The Dangerous Music BAX EQ has quickly become my favorite EQ! This unit is extremely transparent, but allows you to make subtle frequency changes that make your mix come to life! I find the BAX EQ really brings out the crack of the snare in my drum bus, without muddying up everything. It is truly a brilliant piece!
The Dangerous Music BAX EQ is by far the best stereo EQ I've ever used on my main output. It adds a certain polish to your mixes that allows the lows to punch without being overbearing, and the high end to shine without becoming harsh. Every final mix I work on now has to have the BAX EQ on it right before I print it, without question.
The Dangerous Music BAX EQ is the new standard in high end equalization for mastering engineers and mix engineers. It provides silky smooth shelving curves that really make your mixes come to life. It'll make the bottom end of your mix punch and the top end shimmer without any coloration or artifacts. Simply amazing! Once you hear it across a mix, you will not want to ever switch it off! I can't believe I ever mixed without one in my rack. Once you hear what this can do for your mix, you won't either. If you are serious about your mixes and masters, do yourself a favor, get this today.
Desert Island Hardware EQ
There's nothing really to say bad about this EQ. So if you're looking to talk yourself out of buying the BAX EQ by searching for reviews listing its "cons", you won't find it here. It's rare to find, but honestly; everything is 5 stars, easily: Build Quality, Sound, Connectivity, Component Quality, Intuitive Controls, Ease of use, etc. It's all good.
I call this my 'desert island" hardware EQ because it's the only one in my rack I'd use for literally anything needing EQ. Of course, it goes without saying that you can't or won't want to use this for surgical notching, but I do that in DAW insert EQs mostly anyhow.
I find it to work equally well on single tracks, groups/program material/stems, and/or the 2buss/master buss. Integrates excellently for both digital and analog source material/production medium. I love my pultecs and Maag eq's but they don't have the versatility (and dual channel count) of the BAX. Along with an SSL G style buss compressor, the BAX is almost never unpatched from my 2bus on practically ANY production type, genre of music, etc. I use it all the time; even during post/sound design applications.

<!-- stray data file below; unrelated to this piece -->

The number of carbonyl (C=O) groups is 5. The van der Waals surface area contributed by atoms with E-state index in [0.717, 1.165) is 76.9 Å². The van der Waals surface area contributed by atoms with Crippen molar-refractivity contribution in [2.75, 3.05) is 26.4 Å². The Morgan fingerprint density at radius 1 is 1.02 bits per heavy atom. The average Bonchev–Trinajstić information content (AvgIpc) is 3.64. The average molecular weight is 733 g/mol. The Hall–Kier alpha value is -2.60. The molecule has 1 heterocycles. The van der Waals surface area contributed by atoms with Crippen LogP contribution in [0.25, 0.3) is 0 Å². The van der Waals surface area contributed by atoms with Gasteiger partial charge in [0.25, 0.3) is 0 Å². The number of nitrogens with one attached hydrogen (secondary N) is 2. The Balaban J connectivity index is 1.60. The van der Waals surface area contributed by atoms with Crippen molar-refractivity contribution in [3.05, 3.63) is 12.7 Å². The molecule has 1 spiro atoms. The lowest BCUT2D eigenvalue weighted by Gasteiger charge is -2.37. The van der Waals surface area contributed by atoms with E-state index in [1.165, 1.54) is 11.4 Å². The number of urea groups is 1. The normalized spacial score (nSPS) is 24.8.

In my opinion, the term is MASSIVELY overused, however it's perfectly fitting to say that this EQ is VERY "Musical" but still has the heft to make individual tracks bright and/or larger than life while keeping the highs smooth with no strident artifacts. The low end stays tight and full without wobbling and mudding up at mid to high boost levels. On the master bus, subtle moves of cut and boost yeild transparent but sweet results. I'd describe it as having the smoothness of a pultec without the tube artifacts and a fullness akin to the lows and mids of an API style eq.
Though it's billed as a program/mix bus/mastering EQ, it's just fine on individual sources. I particularly love what a subtle high shelf boost does for darker vocals, especially when tracked with ribbon microphones and/or darker/vintage style tube and/or FET mics. Also use it quite often on my electric guitar subs & busses, the mid/hi-mid band selections are absolutley perfect for a small boost of 2-3db to help the guitar tracks cut in just the right way.
Generally I find that SIMPLE gear, with less controls, made by quality manufacturers is far superior than any overly complicated and feature laden equivalent. This is the reason pultecs and LA2A's are still used regularly by pro engineers in practically any genre of modern music.
If you're like me, and you like to take your time with mic selection, placement & preamp pairing to "Get it right the first time" thereby making the mix process far more simple and/or if you also live by the mantra of "Keep it simple, Stupid", the BAX EQ will be a highly valuable tool for your arsenal and will be used on practically EVERY session. Don't take my word for it - go hear one yourself, or if that's not an option, check out video reviews on youtube and retailer's sites. There's some good comparison and/or features videos.
Good Purchase, worth every cent.
My long-time Sweetwater associate, Mike Picotte, an accomplished mix and mastering engineer, recommended the Dangerous BAX EQ along with the Dangeous Compressor to help achieve high quality mixes. The combination of the two products is simply outstanding! By itself, the BAX EQ is an amazing piece of gear, providing terrific sculpting abilities on the Mix Bus that help poslish the mix. After a couple of mixing sessions, I cannot ever see producing a mix without the BAX EQ (or the DComp). They will long be main-stays on my Mix Bus. No plug-ins I've heard can rival what this outboard gear provides. If you are looking to elevate your mixes, I highly recommend the Dangerous BAX EQ (and D-Compressor). It should be noted I'm also using a recently acquired Dangerous D-Box purchased from Sweetwater earlier this year also on Mike's recommendation. The combination of all three is oh so sweet. This is one delighted mixer and customer. Thank you Dangerous and thank you Sweetwater!